The US opens up Mexico’s east coast in an attempt to reduce dependency on foreign energy supplies.
The US Senate has approved legislation that opens up the eastern Gulf of Mexico to new exploration.
The bill was wrapped into a broad tax and trade package and will open 8.3 million acres in the eastern Gulf of Mexico to new oil and gas drilling. President George W. Bush said the bill would help reduce US dependence on imported energy by increasing access to domestic sources of oil and gas. It will also redistribute billions of dollars in federal royalties to the four nearby Gulf Coast states: Texas, Louisiana, Mississippi, and Alabama.
Each of these states will receive 37.5% of federal royalties. Another 12.5% will go to a Land and Conservation fund, which will be shared by all 50 states. The remaining 50% of the royalties will go to the US Treasury. According to congressional estimates, that provision could redistribute about US $60 billion in federal leasing fees to states over the next 25 years.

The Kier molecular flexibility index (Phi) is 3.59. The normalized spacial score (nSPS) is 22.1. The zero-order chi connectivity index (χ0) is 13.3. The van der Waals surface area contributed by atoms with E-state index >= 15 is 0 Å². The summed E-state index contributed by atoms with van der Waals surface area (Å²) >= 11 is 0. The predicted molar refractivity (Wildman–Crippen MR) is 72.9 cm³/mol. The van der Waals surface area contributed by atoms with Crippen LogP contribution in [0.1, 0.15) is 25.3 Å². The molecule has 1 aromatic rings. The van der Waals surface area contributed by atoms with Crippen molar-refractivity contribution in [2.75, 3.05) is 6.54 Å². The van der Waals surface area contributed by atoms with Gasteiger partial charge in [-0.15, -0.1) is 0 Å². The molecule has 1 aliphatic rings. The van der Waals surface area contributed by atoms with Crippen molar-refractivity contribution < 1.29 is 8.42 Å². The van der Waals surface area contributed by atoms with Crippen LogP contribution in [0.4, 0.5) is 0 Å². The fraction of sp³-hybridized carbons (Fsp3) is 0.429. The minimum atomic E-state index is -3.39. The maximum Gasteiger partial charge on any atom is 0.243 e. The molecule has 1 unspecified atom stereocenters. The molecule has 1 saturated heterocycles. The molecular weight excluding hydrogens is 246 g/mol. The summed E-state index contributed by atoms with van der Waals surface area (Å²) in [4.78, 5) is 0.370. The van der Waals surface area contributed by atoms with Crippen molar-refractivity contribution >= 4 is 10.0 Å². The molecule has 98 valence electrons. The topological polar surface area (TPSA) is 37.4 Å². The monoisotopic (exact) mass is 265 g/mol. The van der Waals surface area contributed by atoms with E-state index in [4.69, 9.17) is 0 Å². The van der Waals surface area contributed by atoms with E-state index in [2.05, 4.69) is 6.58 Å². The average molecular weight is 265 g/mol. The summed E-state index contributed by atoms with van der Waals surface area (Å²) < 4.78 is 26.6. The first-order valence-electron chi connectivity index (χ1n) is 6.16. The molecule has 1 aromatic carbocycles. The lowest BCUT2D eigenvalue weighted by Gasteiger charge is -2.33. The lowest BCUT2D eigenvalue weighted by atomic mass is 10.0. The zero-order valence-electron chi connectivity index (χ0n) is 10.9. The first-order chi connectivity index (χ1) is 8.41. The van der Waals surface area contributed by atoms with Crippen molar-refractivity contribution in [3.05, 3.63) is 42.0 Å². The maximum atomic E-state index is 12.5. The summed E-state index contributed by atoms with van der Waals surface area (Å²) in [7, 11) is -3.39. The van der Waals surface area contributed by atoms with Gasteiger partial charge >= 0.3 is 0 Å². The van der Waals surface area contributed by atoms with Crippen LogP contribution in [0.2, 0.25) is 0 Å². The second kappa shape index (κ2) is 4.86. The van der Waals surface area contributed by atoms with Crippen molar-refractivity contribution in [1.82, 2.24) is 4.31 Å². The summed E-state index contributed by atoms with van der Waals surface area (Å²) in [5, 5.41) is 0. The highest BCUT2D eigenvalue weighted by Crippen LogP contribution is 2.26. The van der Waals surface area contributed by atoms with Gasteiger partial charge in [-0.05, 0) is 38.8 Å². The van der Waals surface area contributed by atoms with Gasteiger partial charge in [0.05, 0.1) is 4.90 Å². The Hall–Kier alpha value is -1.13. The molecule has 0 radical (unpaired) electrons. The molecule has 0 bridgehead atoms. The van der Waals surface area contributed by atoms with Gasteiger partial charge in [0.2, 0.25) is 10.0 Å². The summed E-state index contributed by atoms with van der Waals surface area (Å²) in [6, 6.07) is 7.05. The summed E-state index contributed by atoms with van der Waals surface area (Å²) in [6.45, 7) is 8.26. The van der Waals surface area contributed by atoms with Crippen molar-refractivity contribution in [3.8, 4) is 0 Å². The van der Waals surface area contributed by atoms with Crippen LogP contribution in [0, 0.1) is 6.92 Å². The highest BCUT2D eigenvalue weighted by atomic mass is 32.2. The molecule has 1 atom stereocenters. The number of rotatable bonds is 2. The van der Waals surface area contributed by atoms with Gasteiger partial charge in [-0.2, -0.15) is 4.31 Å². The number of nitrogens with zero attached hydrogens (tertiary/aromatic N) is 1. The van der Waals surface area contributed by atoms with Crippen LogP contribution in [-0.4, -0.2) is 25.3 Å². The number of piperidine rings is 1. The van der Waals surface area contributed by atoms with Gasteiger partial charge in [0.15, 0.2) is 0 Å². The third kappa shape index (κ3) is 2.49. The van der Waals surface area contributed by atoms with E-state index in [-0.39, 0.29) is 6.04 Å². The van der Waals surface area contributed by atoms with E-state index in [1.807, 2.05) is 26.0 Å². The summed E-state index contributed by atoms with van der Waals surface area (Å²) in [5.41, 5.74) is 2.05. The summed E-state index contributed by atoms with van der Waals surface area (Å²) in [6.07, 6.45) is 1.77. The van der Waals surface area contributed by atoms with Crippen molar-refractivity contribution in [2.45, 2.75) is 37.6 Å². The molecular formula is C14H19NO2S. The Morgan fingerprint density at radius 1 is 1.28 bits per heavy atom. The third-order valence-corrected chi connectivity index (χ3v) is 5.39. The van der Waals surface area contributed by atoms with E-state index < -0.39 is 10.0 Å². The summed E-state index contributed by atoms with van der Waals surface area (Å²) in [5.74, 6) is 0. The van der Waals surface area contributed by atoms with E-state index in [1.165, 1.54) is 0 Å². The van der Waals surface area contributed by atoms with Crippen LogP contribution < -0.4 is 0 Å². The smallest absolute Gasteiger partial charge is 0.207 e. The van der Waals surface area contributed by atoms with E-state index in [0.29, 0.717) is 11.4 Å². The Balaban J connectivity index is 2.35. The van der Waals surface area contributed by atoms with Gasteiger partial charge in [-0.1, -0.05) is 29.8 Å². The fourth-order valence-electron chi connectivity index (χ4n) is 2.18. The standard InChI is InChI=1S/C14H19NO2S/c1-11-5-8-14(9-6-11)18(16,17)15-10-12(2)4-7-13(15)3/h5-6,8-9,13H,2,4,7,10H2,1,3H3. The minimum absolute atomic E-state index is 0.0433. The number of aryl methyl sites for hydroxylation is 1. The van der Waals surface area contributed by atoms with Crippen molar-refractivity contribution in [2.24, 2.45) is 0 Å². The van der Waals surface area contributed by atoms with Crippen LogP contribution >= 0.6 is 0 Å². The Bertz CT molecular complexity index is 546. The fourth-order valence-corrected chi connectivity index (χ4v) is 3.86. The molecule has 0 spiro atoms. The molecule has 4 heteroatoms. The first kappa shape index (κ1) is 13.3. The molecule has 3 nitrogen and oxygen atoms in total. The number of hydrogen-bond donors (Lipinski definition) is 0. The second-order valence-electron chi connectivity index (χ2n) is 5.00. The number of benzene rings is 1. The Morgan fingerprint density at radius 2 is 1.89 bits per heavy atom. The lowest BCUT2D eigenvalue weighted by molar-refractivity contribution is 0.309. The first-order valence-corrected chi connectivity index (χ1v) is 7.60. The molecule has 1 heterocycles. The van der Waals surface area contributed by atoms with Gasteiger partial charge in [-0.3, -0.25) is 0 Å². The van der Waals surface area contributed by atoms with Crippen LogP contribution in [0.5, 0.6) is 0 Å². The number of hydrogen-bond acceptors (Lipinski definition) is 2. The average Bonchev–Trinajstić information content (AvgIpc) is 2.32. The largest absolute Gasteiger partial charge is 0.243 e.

In 2005, the United States saw its energy prices spike as a result of the destruction from hurricanes Katrina and Rita. According to Christopher Hosek, chief of staff of the Railroad Commission of Texas, opening these waters to exploration and production is one of several avenues the US is exploring in an attempt to increase domestic supply.
“This is a necessary step which will help ensure that America is as self reliant as it can be,” said Hosek. “There still remain large offshore geological provinces that are restricted for development. There are also several onshore areas including the Alaskan National Wildlife Reserve, which are believed to contain significant undeveloped hydrocarbon resources. All of these eventually must be developed to their full potential.”
Hosek added that this initial step alone will not immediately reduce the country’s dependence on imported sources of oil.
“It will take a long time and tremendous capital investment to bring these reserves to market, but the production should make an important contribution to our domestic supply,” he said. “With the energy market so tight, every barrel counts, making the Gulf of Mexico extremely important to our energy supply.”